Matrimony and patrimony, families and couples, partners and spouses… The contemporary vocabulary of love relationships is increasingly disjointed and under pressure, and people both yearn for and flee the institution of marriage as never before. Challenges to marriage appear to be caused by the need to proceed step-by-step, to establish a series of intermediate stages for people who no longer want marriage. But we tend to forget that non-religious society inherited marriage from the Council of Trent, with all its limits, inflexibility, and contradictions: a contract for achieving goals that had nothing to do with love. How can we rethink this institution? According to the author’s controversial proposal, neither the State nor the Church can offer a solution without conceiving of marriage as something different from a contract, without placing the fragility of love and married life in a more dynamic and continuously changing context.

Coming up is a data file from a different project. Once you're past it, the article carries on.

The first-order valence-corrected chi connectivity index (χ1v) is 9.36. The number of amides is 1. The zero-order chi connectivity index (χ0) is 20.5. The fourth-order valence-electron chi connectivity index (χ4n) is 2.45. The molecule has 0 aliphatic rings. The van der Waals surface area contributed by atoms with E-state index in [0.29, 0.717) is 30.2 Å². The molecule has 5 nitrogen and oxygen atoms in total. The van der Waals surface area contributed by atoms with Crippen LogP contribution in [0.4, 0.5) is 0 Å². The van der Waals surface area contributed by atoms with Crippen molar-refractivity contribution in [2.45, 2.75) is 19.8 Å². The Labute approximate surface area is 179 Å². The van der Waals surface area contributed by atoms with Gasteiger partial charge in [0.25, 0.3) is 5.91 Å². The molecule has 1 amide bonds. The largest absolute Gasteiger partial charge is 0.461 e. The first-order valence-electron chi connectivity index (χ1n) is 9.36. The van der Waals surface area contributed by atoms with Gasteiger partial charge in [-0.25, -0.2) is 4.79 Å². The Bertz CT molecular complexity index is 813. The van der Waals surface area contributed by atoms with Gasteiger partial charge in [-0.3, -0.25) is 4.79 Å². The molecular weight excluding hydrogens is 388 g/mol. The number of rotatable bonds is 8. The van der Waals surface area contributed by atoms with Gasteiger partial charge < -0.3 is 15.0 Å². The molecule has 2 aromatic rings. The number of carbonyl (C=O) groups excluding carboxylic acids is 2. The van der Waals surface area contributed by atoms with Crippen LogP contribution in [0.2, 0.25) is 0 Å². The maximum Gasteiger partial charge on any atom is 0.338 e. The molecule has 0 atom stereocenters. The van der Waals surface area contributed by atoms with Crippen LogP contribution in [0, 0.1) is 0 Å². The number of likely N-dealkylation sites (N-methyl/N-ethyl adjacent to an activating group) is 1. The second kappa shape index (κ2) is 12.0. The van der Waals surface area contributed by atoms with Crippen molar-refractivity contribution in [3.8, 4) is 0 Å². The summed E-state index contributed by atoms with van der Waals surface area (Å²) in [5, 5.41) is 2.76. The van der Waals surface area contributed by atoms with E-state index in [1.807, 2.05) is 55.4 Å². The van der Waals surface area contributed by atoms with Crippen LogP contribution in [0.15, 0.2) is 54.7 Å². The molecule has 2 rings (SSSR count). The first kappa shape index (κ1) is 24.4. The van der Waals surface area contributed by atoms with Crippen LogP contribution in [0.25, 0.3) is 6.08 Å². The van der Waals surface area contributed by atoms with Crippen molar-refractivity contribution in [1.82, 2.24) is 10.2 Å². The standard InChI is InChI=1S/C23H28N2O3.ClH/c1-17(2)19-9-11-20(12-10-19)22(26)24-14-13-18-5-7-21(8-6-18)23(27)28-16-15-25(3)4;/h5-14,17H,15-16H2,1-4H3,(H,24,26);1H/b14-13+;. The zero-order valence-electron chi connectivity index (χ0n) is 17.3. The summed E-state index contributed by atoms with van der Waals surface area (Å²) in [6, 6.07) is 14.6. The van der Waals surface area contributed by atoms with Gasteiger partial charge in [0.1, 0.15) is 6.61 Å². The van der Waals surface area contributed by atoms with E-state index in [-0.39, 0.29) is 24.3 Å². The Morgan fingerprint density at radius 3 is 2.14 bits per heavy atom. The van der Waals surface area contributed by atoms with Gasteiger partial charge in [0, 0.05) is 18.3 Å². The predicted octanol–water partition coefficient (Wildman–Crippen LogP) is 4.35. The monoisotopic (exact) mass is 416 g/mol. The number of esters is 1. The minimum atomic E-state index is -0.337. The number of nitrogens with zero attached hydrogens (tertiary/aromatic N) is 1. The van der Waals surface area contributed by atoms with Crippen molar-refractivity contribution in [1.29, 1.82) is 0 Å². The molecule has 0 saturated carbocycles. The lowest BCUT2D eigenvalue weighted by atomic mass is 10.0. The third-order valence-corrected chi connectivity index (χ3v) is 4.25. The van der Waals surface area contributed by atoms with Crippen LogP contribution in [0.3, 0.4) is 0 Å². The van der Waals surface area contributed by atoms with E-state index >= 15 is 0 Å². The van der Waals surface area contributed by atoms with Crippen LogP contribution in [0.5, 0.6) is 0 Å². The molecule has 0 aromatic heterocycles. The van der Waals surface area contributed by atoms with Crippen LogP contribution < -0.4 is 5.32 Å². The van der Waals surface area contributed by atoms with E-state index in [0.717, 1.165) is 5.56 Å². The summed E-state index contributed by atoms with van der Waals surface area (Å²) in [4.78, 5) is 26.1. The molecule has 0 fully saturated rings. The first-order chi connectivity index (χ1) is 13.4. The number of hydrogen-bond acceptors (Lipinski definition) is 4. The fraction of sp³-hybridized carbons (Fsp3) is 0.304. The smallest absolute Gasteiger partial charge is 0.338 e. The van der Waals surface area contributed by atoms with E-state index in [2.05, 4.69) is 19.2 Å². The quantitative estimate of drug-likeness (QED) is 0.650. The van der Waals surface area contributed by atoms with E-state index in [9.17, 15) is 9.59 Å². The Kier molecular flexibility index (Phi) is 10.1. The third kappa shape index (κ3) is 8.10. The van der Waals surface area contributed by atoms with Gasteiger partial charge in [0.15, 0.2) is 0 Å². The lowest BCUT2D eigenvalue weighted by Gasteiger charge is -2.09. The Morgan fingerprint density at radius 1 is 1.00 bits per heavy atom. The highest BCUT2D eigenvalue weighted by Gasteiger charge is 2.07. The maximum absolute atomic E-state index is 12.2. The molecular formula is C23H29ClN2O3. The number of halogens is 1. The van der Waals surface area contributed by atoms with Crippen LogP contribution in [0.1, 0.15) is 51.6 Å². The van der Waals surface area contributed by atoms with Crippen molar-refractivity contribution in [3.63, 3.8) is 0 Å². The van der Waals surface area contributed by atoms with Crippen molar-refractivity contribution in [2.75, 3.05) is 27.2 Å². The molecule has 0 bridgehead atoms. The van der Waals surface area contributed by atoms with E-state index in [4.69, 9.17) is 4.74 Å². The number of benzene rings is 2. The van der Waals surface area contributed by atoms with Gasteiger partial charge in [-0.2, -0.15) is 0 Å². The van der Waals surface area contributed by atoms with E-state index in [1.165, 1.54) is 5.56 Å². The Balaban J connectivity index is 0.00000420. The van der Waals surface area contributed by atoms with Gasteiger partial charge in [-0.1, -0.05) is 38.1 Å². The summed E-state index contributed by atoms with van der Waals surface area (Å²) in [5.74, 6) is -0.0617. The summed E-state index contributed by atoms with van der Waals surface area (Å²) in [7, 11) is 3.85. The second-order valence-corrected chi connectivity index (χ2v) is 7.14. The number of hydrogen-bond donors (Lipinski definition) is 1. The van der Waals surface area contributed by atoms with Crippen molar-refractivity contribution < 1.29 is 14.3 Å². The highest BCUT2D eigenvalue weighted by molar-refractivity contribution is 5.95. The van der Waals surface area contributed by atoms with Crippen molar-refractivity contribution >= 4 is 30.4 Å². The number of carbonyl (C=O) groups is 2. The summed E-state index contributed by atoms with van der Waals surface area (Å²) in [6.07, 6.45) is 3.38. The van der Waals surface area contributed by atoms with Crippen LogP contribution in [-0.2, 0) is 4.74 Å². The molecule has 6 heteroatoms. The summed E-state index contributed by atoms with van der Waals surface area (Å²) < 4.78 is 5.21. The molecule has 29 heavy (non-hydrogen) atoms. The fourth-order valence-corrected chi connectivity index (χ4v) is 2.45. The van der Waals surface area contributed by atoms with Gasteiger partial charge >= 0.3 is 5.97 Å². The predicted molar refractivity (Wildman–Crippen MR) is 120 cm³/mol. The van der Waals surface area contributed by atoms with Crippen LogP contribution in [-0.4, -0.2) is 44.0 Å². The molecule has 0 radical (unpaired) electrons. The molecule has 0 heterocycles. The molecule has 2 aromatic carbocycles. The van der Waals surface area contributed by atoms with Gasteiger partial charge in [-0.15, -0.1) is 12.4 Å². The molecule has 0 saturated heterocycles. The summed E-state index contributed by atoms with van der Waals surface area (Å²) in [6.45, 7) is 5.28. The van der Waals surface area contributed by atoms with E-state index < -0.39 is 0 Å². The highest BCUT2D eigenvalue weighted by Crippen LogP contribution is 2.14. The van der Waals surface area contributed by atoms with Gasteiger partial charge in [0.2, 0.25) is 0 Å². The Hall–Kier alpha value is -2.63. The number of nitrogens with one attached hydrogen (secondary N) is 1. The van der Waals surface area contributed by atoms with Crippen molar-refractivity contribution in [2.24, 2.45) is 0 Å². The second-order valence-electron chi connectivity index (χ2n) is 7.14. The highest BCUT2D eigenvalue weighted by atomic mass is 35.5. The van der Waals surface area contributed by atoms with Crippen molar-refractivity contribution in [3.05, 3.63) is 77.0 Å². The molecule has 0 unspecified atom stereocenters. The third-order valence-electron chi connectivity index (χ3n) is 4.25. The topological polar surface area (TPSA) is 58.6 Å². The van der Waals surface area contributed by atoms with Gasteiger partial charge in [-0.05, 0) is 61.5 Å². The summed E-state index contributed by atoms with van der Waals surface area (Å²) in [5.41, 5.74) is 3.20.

Alberto Melloni teaches History of Christianity at the University of Modena and Reggio Emilia and heads the John XXIII Foundation for Religious Sciences in Bologna.